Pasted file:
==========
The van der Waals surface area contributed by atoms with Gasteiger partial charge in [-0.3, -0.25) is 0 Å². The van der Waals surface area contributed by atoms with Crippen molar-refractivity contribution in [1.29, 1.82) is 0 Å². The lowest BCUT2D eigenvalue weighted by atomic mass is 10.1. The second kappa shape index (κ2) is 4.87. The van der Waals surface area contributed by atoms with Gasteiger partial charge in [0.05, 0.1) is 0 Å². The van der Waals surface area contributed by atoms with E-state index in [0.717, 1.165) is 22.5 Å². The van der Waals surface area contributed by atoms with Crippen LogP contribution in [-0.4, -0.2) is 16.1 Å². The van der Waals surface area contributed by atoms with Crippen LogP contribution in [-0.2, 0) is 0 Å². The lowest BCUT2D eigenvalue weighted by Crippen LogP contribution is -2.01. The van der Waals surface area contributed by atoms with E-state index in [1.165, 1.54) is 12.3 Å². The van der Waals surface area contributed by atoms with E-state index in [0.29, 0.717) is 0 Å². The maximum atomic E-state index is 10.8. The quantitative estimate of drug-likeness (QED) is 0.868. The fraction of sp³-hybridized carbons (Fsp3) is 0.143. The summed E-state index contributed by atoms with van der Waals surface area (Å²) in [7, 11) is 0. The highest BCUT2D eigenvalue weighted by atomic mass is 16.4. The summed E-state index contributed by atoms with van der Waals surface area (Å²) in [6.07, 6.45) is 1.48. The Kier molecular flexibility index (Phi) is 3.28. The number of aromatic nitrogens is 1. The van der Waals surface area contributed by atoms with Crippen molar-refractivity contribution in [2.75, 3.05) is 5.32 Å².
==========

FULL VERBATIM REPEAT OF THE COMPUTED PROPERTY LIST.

The van der Waals surface area contributed by atoms with Gasteiger partial charge in [-0.3, -0.25) is 0 Å². The van der Waals surface area contributed by atoms with Crippen molar-refractivity contribution in [1.29, 1.82) is 0 Å². The lowest BCUT2D eigenvalue weighted by atomic mass is 10.1. The second kappa shape index (κ2) is 4.87. The van der Waals surface area contributed by atoms with Gasteiger partial charge in [0.05, 0.1) is 0 Å². The van der Waals surface area contributed by atoms with E-state index in [0.717, 1.165) is 22.5 Å². The van der Waals surface area contributed by atoms with Crippen LogP contribution in [-0.4, -0.2) is 16.1 Å². The van der Waals surface area contributed by atoms with Crippen LogP contribution in [-0.2, 0) is 0 Å². The lowest BCUT2D eigenvalue weighted by Crippen LogP contribution is -2.01. The van der Waals surface area contributed by atoms with E-state index in [1.165, 1.54) is 12.3 Å². The van der Waals surface area contributed by atoms with E-state index in [0.29, 0.717) is 0 Å². The maximum atomic E-state index is 10.8. The quantitative estimate of drug-likeness (QED) is 0.868. The fraction of sp³-hybridized carbons (Fsp3) is 0.143. The summed E-state index contributed by atoms with van der Waals surface area (Å²) in [7, 11) is 0. The highest BCUT2D eigenvalue weighted by atomic mass is 16.4. The summed E-state index contributed by atoms with van der Waals surface area (Å²) in [6.07, 6.45) is 1.48. The Kier molecular flexibility index (Phi) is 3.28. The number of aromatic nitrogens is 1. The van der Waals surface area contributed by atoms with Crippen molar-refractivity contribution in [2.75, 3.05) is 5.32 Å².